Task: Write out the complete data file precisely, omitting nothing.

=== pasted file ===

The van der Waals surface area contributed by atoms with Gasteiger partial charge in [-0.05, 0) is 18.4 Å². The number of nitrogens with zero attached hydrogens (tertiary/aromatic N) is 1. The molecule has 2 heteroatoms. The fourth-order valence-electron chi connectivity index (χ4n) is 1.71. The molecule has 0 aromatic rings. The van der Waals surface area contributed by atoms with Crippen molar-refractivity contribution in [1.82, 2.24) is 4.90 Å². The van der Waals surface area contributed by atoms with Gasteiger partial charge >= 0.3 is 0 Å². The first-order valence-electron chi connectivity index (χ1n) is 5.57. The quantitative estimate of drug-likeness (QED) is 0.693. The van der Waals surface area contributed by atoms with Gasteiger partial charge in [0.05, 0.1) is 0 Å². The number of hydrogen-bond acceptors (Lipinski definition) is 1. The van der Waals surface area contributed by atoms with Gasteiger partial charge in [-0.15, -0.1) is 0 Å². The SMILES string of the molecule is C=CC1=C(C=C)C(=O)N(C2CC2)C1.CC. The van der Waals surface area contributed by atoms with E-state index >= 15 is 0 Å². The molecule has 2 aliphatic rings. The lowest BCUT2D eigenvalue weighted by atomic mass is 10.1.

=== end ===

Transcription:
The van der Waals surface area contributed by atoms with Gasteiger partial charge in [-0.05, 0) is 18.4 Å². The number of nitrogens with zero attached hydrogens (tertiary/aromatic N) is 1. The molecule has 2 heteroatoms. The fourth-order valence-electron chi connectivity index (χ4n) is 1.71. The molecule has 0 aromatic rings. The van der Waals surface area contributed by atoms with Crippen molar-refractivity contribution in [1.82, 2.24) is 4.90 Å². The van der Waals surface area contributed by atoms with Gasteiger partial charge >= 0.3 is 0 Å². The first-order valence-electron chi connectivity index (χ1n) is 5.57. The quantitative estimate of drug-likeness (QED) is 0.693. The van der Waals surface area contributed by atoms with Gasteiger partial charge in [0.05, 0.1) is 0 Å². The number of hydrogen-bond acceptors (Lipinski definition) is 1. The van der Waals surface area contributed by atoms with Gasteiger partial charge in [-0.15, -0.1) is 0 Å². The SMILES string of the molecule is C=CC1=C(C=C)C(=O)N(C2CC2)C1.CC. The van der Waals surface area contributed by atoms with E-state index >= 15 is 0 Å². The molecule has 2 aliphatic rings. The lowest BCUT2D eigenvalue weighted by atomic mass is 10.1.